Play the Halo Infinite Beta on a Gamer Infinity 8000

With the second Halo Infinite beta kicking off this weekend, we got to see a showcasing of more of the multiplayer gameplay and progress over the previous build. Fans (including me) are no doubt relishing the opportunity to finally play a new Halo game. But it’s important to keep expectations in check as we near the launch of this almighty, long-awaited sequel.

In my initial technical performance preview while playing on a CyberpowerPC gaming PC, I noted a number of problems with the game. But I cautioned that it was indeed just the first beta. At the same time, it was a beta for a game that’s been in development for darn near six whole years and was also  delayed just months before its previous release window last year.

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I certainly expected a more polished experience than what I got and felt it necessary to follow up on how things have changed in the latest build. Fortunately, I have more positive things to say about this beta although Halo Infinite is still far from ready for its big launch, at least on the PC platform.

To be honest, stutters were the foremost issue with the original beta for Halo Infinite, with poor optimization standing out as the other clear problem. I can report that those issues aren’t as prominent this time around, though they are still present. The game is playable in the current build but it isn’t in a state that could be considered ready for launch.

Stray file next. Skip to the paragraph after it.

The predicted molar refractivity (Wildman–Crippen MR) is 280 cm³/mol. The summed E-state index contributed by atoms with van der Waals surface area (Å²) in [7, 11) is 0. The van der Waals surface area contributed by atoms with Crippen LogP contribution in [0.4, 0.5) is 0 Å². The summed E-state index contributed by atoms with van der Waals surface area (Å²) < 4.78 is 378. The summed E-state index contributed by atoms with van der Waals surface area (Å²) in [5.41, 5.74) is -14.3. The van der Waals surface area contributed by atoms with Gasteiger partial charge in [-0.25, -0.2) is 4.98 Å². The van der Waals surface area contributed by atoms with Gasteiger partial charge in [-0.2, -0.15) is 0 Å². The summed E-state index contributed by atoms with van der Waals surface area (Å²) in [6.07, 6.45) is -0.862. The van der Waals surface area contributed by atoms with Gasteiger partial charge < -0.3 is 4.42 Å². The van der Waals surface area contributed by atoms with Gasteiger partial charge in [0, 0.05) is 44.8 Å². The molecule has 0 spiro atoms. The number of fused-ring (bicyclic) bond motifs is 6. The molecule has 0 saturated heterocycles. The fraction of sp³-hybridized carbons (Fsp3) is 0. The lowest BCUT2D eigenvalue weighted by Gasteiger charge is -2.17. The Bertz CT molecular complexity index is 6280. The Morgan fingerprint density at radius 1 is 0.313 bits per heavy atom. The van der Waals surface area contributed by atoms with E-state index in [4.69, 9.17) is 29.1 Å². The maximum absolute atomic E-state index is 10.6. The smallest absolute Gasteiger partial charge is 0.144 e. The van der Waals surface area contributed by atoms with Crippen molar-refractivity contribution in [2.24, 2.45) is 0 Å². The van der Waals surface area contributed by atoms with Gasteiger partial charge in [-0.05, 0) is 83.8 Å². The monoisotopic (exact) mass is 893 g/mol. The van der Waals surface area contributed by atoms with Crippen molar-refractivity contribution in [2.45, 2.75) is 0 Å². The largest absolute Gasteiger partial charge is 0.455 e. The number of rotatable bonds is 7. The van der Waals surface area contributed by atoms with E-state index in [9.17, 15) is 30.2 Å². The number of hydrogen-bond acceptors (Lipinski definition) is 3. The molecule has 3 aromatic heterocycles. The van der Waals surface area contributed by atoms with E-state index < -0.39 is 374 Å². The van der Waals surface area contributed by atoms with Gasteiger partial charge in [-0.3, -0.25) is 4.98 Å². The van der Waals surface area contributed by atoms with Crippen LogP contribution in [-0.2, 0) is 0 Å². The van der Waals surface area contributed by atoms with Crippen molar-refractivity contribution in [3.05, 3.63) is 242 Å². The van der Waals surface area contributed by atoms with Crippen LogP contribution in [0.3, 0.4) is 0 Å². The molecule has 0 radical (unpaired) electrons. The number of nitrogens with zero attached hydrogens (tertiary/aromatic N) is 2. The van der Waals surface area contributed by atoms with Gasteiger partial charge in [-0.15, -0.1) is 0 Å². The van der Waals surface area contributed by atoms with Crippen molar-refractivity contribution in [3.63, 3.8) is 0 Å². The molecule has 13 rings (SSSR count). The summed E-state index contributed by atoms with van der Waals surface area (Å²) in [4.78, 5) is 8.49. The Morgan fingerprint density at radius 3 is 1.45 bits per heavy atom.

Moderate to small stutters disrupt gameplay, and the powerful gaming PC I mentioned earlier, the Gamer Infinity 8000, was what I used to test the game. It barely managed 60 fps in 1440p with medium settings. To put that into perspective, Apex Legends runs at a smooth 60 fps in 4K with high settings on the same system, while Call of Duty: Warzone manages 60 fps in 4K on high settings. I also determined that the majority of the issues were tied to the GPU and found that the game still only utilizes 70% of GPU resources on the rig’s card for whatever reason.

Fortunately, I can report a significantly improved experience in other areas. I never suffered from any matchmaking disconnects during our two hour play session, and only experienced one crash that was possibly tied to a separate bug. The game loaded and closed very smoothly as opposed to the previous build and the menus were much more smooth and stable.

One thing I found particularly frustrating about the previous build was that many of the user settings reset after each match. That was not the case anymore and it even remembered system graphics settings from the previous beta, which saved me a lot of time.

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The menus do still suffer from some minor visual bugs and render certain icons and 3D models improperly. These don’t affect overall functionality, and seems like something that will be ready to go for launch. I also spent time testing the unlockable and customization options and found everything worked properly.

I’m only going to cross my fingers leading up to the game’s launch.

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